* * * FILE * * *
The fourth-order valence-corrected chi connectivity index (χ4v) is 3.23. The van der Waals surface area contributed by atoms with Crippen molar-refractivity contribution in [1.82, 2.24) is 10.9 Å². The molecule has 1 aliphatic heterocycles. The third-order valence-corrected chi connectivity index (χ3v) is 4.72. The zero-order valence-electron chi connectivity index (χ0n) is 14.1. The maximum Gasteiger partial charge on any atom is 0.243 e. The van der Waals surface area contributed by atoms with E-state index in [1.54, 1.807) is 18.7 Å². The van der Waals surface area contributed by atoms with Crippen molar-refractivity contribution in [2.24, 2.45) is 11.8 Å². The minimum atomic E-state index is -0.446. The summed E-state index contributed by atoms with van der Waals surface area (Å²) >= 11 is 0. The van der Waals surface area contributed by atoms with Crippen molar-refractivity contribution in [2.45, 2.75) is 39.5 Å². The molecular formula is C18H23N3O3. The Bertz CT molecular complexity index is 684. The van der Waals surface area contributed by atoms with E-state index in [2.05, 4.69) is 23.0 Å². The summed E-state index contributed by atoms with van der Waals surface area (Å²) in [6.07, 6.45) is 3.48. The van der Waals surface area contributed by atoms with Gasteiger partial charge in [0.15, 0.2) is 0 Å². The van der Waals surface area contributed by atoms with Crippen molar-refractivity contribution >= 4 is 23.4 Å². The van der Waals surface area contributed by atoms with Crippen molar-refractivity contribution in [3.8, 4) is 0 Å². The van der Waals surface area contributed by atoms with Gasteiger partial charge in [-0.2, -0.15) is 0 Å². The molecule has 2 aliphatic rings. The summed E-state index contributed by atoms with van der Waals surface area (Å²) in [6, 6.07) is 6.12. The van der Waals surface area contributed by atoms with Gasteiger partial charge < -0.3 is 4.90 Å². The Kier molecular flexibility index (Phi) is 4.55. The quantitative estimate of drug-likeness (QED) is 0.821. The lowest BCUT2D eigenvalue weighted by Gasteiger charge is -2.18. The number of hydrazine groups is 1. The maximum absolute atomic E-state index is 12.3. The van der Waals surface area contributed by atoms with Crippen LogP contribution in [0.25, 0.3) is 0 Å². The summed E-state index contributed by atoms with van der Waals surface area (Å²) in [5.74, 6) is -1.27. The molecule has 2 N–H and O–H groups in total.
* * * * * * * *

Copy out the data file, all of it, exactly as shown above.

The fourth-order valence-corrected chi connectivity index (χ4v) is 3.23. The van der Waals surface area contributed by atoms with Crippen molar-refractivity contribution in [1.82, 2.24) is 10.9 Å². The molecule has 1 aliphatic heterocycles. The third-order valence-corrected chi connectivity index (χ3v) is 4.72. The zero-order valence-electron chi connectivity index (χ0n) is 14.1. The maximum Gasteiger partial charge on any atom is 0.243 e. The van der Waals surface area contributed by atoms with E-state index in [1.54, 1.807) is 18.7 Å². The van der Waals surface area contributed by atoms with Crippen molar-refractivity contribution in [2.24, 2.45) is 11.8 Å². The minimum atomic E-state index is -0.446. The summed E-state index contributed by atoms with van der Waals surface area (Å²) >= 11 is 0. The van der Waals surface area contributed by atoms with Crippen molar-refractivity contribution in [2.45, 2.75) is 39.5 Å². The molecular formula is C18H23N3O3. The Bertz CT molecular complexity index is 684. The van der Waals surface area contributed by atoms with E-state index in [2.05, 4.69) is 23.0 Å². The summed E-state index contributed by atoms with van der Waals surface area (Å²) in [6.07, 6.45) is 3.48. The van der Waals surface area contributed by atoms with Gasteiger partial charge in [0.15, 0.2) is 0 Å². The van der Waals surface area contributed by atoms with Crippen molar-refractivity contribution >= 4 is 23.4 Å². The van der Waals surface area contributed by atoms with Crippen molar-refractivity contribution in [3.8, 4) is 0 Å². The van der Waals surface area contributed by atoms with Gasteiger partial charge in [-0.2, -0.15) is 0 Å². The molecule has 2 aliphatic rings. The summed E-state index contributed by atoms with van der Waals surface area (Å²) in [6, 6.07) is 6.12. The van der Waals surface area contributed by atoms with Gasteiger partial charge < -0.3 is 4.90 Å². The Kier molecular flexibility index (Phi) is 4.55. The quantitative estimate of drug-likeness (QED) is 0.821. The lowest BCUT2D eigenvalue weighted by Gasteiger charge is -2.18. The number of hydrazine groups is 1. The maximum absolute atomic E-state index is 12.3. The van der Waals surface area contributed by atoms with Crippen LogP contribution in [0.25, 0.3) is 0 Å². The summed E-state index contributed by atoms with van der Waals surface area (Å²) in [5.74, 6) is -1.27. The molecule has 2 N–H and O–H groups in total.